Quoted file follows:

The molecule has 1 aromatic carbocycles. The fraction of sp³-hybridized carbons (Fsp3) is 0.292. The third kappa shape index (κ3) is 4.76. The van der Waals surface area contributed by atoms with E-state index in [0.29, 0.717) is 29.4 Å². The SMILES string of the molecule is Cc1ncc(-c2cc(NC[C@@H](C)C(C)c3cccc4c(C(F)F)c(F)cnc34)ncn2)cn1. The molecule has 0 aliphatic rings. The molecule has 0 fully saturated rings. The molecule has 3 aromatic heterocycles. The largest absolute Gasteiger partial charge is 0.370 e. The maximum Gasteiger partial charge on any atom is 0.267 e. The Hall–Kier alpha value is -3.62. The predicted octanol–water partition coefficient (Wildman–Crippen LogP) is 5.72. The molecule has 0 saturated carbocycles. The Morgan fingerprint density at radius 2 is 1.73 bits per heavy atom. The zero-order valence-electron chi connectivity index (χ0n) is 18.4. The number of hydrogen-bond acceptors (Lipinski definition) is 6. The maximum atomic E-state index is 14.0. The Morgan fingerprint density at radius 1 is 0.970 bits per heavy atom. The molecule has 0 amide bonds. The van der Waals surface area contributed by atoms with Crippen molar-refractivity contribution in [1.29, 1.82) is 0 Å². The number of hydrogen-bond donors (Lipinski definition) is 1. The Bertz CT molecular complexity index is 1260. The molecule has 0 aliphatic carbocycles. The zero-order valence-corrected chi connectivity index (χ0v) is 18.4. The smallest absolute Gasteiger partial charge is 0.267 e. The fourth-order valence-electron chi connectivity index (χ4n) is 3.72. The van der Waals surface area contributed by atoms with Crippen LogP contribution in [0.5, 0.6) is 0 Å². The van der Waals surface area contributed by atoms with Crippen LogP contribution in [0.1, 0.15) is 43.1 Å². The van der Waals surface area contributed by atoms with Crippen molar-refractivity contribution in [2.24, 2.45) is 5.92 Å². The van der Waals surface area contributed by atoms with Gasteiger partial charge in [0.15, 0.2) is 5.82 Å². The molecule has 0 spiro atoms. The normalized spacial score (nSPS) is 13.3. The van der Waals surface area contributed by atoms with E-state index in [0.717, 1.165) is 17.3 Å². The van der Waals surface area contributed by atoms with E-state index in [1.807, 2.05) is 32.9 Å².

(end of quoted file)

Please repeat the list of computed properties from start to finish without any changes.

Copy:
The molecule has 1 aromatic carbocycles. The fraction of sp³-hybridized carbons (Fsp3) is 0.292. The third kappa shape index (κ3) is 4.76. The van der Waals surface area contributed by atoms with E-state index in [0.29, 0.717) is 29.4 Å². The SMILES string of the molecule is Cc1ncc(-c2cc(NC[C@@H](C)C(C)c3cccc4c(C(F)F)c(F)cnc34)ncn2)cn1. The molecule has 0 aliphatic rings. The molecule has 0 fully saturated rings. The molecule has 3 aromatic heterocycles. The largest absolute Gasteiger partial charge is 0.370 e. The maximum Gasteiger partial charge on any atom is 0.267 e. The Hall–Kier alpha value is -3.62. The predicted octanol–water partition coefficient (Wildman–Crippen LogP) is 5.72. The molecule has 0 saturated carbocycles. The Morgan fingerprint density at radius 2 is 1.73 bits per heavy atom. The zero-order valence-electron chi connectivity index (χ0n) is 18.4. The number of hydrogen-bond acceptors (Lipinski definition) is 6. The maximum atomic E-state index is 14.0. The Morgan fingerprint density at radius 1 is 0.970 bits per heavy atom. The molecule has 0 amide bonds. The van der Waals surface area contributed by atoms with Crippen molar-refractivity contribution in [1.29, 1.82) is 0 Å². The number of hydrogen-bond donors (Lipinski definition) is 1. The Bertz CT molecular complexity index is 1260. The molecule has 0 aliphatic carbocycles. The zero-order valence-corrected chi connectivity index (χ0v) is 18.4. The smallest absolute Gasteiger partial charge is 0.267 e. The fourth-order valence-electron chi connectivity index (χ4n) is 3.72. The van der Waals surface area contributed by atoms with Crippen LogP contribution in [0.5, 0.6) is 0 Å². The van der Waals surface area contributed by atoms with Crippen LogP contribution in [0.1, 0.15) is 43.1 Å². The van der Waals surface area contributed by atoms with Crippen molar-refractivity contribution in [2.24, 2.45) is 5.92 Å². The van der Waals surface area contributed by atoms with Gasteiger partial charge in [0.15, 0.2) is 5.82 Å². The molecule has 0 spiro atoms. The normalized spacial score (nSPS) is 13.3. The van der Waals surface area contributed by atoms with E-state index in [0.717, 1.165) is 17.3 Å². The van der Waals surface area contributed by atoms with E-state index in [1.807, 2.05) is 32.9 Å².